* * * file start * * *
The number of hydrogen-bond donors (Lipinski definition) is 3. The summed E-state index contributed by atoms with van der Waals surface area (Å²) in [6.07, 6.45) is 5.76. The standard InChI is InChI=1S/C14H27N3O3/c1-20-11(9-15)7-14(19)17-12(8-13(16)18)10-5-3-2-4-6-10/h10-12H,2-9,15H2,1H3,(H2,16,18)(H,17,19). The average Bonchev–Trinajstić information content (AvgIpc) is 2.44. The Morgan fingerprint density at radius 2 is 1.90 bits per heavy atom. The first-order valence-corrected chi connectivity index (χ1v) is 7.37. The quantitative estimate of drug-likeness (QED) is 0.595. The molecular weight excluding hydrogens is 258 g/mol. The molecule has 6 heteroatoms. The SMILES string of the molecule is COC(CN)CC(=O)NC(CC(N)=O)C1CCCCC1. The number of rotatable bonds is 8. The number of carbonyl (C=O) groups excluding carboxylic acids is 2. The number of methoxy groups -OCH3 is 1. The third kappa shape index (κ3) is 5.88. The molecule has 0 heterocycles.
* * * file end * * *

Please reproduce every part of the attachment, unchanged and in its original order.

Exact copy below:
The number of hydrogen-bond donors (Lipinski definition) is 3. The summed E-state index contributed by atoms with van der Waals surface area (Å²) in [6.07, 6.45) is 5.76. The standard InChI is InChI=1S/C14H27N3O3/c1-20-11(9-15)7-14(19)17-12(8-13(16)18)10-5-3-2-4-6-10/h10-12H,2-9,15H2,1H3,(H2,16,18)(H,17,19). The average Bonchev–Trinajstić information content (AvgIpc) is 2.44. The Morgan fingerprint density at radius 2 is 1.90 bits per heavy atom. The first-order valence-corrected chi connectivity index (χ1v) is 7.37. The quantitative estimate of drug-likeness (QED) is 0.595. The molecular weight excluding hydrogens is 258 g/mol. The molecule has 6 heteroatoms. The SMILES string of the molecule is COC(CN)CC(=O)NC(CC(N)=O)C1CCCCC1. The number of rotatable bonds is 8. The number of carbonyl (C=O) groups excluding carboxylic acids is 2. The number of methoxy groups -OCH3 is 1. The third kappa shape index (κ3) is 5.88. The molecule has 0 heterocycles.